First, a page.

Professor Peter Coveney, Director of the UCL Centre for Computational Science and study co-author, said: “Our work shows that the behaviour of the chaotic dynamical systems is richer than any digital computer can capture. Chaos is more commonplace than many people may realise and even for very simple chaotic systems, numbers used by digital computers can lead to errors that are not obvious but can have a big impact. Ultimately, computers can’t simulate everything.”

The team investigated the impact of using floating-point arithmetic — a method standardised by the IEEE and used since the 1950s to approximate real numbers on digital computers.

Digital computers use only rational numbers, ones that can be expressed as fractions. Moreover the denominator of these fractions must be a power of two, such as 2, 4, 8, 16, etc. There are infinitely more real numbers that cannot be expressed this way. (https://www.sciencedaily.com/releases/2019/09/190923213314.htm)

An irrational universe.

Full of irrational people.

Trying to analyze it rationally.

Under the illusion that number we have invented can draw a sketch of the cosmos. And yet, nothing we have invented is anywhere to be seen but on a piece of paper. Can you limit the birth of a star on a piece of paper? Can you contain the death of the universe on an equation?

We believe we can.

And sadly, we do.

And at the moment we do, the universe indeed dies…

And a small voice will whisper in our ear…

Congratulations. You have now understood it all.

How irrationally rational everything is!

And inside the darkest night you will dance.

Laughter.

And for a brief moment the forest will look at you.

Crying.

And for a brief moment the forest will see nothing…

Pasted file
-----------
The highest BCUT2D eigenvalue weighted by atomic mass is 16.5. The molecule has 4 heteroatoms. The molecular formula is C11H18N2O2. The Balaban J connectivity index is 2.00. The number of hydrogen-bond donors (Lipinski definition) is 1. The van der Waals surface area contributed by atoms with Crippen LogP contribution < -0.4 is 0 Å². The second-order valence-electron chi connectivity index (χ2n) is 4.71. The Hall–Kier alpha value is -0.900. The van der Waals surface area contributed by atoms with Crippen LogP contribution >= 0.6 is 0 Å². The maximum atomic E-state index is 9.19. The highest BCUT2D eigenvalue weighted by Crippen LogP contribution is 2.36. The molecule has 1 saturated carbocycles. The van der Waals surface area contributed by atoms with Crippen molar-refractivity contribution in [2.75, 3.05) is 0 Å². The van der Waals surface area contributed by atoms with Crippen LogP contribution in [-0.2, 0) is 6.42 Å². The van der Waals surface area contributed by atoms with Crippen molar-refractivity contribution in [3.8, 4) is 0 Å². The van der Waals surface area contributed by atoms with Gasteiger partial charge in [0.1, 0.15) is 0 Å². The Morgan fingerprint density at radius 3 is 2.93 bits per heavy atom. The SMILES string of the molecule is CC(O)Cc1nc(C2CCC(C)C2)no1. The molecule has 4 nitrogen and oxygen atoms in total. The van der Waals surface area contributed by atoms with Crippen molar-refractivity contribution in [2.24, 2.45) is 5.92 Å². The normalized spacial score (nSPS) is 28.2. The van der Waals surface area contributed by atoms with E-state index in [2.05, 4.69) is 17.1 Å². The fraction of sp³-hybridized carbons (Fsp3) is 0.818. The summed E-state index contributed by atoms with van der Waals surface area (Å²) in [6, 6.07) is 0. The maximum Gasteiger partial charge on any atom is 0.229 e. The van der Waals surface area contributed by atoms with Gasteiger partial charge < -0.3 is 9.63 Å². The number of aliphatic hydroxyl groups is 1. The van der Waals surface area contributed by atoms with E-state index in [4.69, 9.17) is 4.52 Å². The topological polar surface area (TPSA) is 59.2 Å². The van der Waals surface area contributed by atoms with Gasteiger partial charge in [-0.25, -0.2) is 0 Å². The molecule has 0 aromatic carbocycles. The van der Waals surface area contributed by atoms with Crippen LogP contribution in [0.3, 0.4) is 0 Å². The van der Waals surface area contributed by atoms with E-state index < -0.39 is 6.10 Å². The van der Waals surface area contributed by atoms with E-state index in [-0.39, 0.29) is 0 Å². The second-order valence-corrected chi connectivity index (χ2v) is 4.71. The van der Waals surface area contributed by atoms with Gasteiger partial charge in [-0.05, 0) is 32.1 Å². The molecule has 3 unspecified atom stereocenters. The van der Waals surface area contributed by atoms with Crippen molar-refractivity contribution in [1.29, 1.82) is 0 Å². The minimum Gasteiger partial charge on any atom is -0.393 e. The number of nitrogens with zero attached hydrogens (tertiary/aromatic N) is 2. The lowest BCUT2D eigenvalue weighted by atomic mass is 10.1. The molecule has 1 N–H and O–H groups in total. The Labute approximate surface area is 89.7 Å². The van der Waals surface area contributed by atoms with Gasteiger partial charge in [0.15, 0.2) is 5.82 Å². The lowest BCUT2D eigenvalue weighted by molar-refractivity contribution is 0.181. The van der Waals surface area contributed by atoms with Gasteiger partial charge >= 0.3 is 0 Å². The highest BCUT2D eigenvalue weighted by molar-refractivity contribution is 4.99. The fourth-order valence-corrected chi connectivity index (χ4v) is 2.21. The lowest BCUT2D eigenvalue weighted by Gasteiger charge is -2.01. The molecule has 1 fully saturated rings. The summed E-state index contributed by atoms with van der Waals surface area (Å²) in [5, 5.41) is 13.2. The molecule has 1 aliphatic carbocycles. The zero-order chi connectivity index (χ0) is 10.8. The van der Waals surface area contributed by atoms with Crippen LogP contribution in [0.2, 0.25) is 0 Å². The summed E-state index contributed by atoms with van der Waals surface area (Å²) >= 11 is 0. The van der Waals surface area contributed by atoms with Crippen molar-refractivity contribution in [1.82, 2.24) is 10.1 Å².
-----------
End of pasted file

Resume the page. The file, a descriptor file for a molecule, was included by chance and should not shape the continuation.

But an empty broken CD. Full of data. Full of life…

AI. Universe. Logos.

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Researchers have successfully created a model of the Universe using artificial intelligence, reports a new study.

Researchers seek to understand our Universe by making model predictions to match observations. Historically, they have been able to model simple or highly simplified physical systems, jokingly dubbed the “spherical cows,” with pencils and paper. Later, the arrival of computers enabled them to model complex phenomena with numerical simulations. For example, researchers have programmed supercomputers to simulate the motion of billions of particles through billions of years of cosmic time, a procedure known as the N-body simulations, in order to study how the Universe evolved to what we observe today.

“Now with machine learning, we have developed the first neural network model of the Universe, and demonstrated there’s a third route to making predictions, one that combines the merits of both analytic calculation and numerical simulation,” said Yin Li, a Postdoctoral Researcher at the Kavli Institute for the Physics and Mathematics of the Universe, University of Tokyo, and jointly the University of California, Berkeley. (1)

A perfect model of the universe by using artificial intelligence.

But why use intelligence at all to analyze a random universe?

We feel the cosmos is made out of order.

And yet our mind is full of chaos.

Believing in chaos and yet striving for order.

Unable to grasp the simple truth: that there is no truth!

And this is the most stable law of them all.

Transcending through the cosmos.

Making it dance in the void of space.

Making it stand still inside your mind.

Create the AI. Look at it modeling the universe.

Do you see yourself in it?

You will understand everything at the end.

But only at the moment you pull the plug.

And stop looking at this perfectly functional model of the cosmos…